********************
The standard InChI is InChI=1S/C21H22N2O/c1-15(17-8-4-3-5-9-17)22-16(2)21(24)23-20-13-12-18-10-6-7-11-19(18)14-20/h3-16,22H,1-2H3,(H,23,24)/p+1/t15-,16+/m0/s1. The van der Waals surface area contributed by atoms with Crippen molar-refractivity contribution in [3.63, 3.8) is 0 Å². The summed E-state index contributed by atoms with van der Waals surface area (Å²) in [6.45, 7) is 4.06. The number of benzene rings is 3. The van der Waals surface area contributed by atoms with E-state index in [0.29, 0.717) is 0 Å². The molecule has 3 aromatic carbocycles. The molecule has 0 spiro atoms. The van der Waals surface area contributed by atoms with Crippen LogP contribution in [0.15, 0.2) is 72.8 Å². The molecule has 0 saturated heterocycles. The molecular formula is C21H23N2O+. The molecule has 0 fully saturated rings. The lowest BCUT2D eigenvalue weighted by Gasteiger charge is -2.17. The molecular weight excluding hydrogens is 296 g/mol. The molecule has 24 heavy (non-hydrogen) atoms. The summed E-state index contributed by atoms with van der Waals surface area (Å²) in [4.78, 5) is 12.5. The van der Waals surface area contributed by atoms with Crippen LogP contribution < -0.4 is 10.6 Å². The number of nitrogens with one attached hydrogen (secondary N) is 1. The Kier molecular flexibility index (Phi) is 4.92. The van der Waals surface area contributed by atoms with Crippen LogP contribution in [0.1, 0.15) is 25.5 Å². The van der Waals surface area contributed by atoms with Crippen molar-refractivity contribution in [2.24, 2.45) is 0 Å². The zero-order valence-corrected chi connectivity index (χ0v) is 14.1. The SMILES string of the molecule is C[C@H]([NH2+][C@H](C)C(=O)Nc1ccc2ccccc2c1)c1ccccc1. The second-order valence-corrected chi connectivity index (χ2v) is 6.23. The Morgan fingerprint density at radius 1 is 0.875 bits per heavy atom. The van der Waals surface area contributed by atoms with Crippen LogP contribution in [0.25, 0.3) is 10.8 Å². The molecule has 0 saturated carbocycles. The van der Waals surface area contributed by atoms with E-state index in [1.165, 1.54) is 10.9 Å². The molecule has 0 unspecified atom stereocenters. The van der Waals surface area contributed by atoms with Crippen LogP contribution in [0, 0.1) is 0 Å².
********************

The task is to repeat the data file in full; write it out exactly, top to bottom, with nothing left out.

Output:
The standard InChI is InChI=1S/C21H22N2O/c1-15(17-8-4-3-5-9-17)22-16(2)21(24)23-20-13-12-18-10-6-7-11-19(18)14-20/h3-16,22H,1-2H3,(H,23,24)/p+1/t15-,16+/m0/s1. The van der Waals surface area contributed by atoms with Crippen molar-refractivity contribution in [3.63, 3.8) is 0 Å². The summed E-state index contributed by atoms with van der Waals surface area (Å²) in [6.45, 7) is 4.06. The number of benzene rings is 3. The van der Waals surface area contributed by atoms with E-state index in [0.29, 0.717) is 0 Å². The molecule has 3 aromatic carbocycles. The molecule has 0 spiro atoms. The van der Waals surface area contributed by atoms with Crippen LogP contribution in [0.15, 0.2) is 72.8 Å². The molecule has 0 saturated heterocycles. The molecular formula is C21H23N2O+. The molecule has 0 fully saturated rings. The lowest BCUT2D eigenvalue weighted by Gasteiger charge is -2.17. The molecular weight excluding hydrogens is 296 g/mol. The molecule has 24 heavy (non-hydrogen) atoms. The summed E-state index contributed by atoms with van der Waals surface area (Å²) in [4.78, 5) is 12.5. The van der Waals surface area contributed by atoms with Crippen LogP contribution < -0.4 is 10.6 Å². The number of nitrogens with one attached hydrogen (secondary N) is 1. The Kier molecular flexibility index (Phi) is 4.92. The van der Waals surface area contributed by atoms with Crippen LogP contribution in [0.1, 0.15) is 25.5 Å². The van der Waals surface area contributed by atoms with Crippen molar-refractivity contribution in [2.24, 2.45) is 0 Å². The zero-order valence-corrected chi connectivity index (χ0v) is 14.1. The SMILES string of the molecule is C[C@H]([NH2+][C@H](C)C(=O)Nc1ccc2ccccc2c1)c1ccccc1. The second-order valence-corrected chi connectivity index (χ2v) is 6.23. The Morgan fingerprint density at radius 1 is 0.875 bits per heavy atom. The van der Waals surface area contributed by atoms with Crippen LogP contribution in [0.25, 0.3) is 10.8 Å². The molecule has 0 saturated carbocycles. The van der Waals surface area contributed by atoms with E-state index in [1.165, 1.54) is 10.9 Å². The molecule has 0 unspecified atom stereocenters. The van der Waals surface area contributed by atoms with Crippen LogP contribution in [0, 0.1) is 0 Å².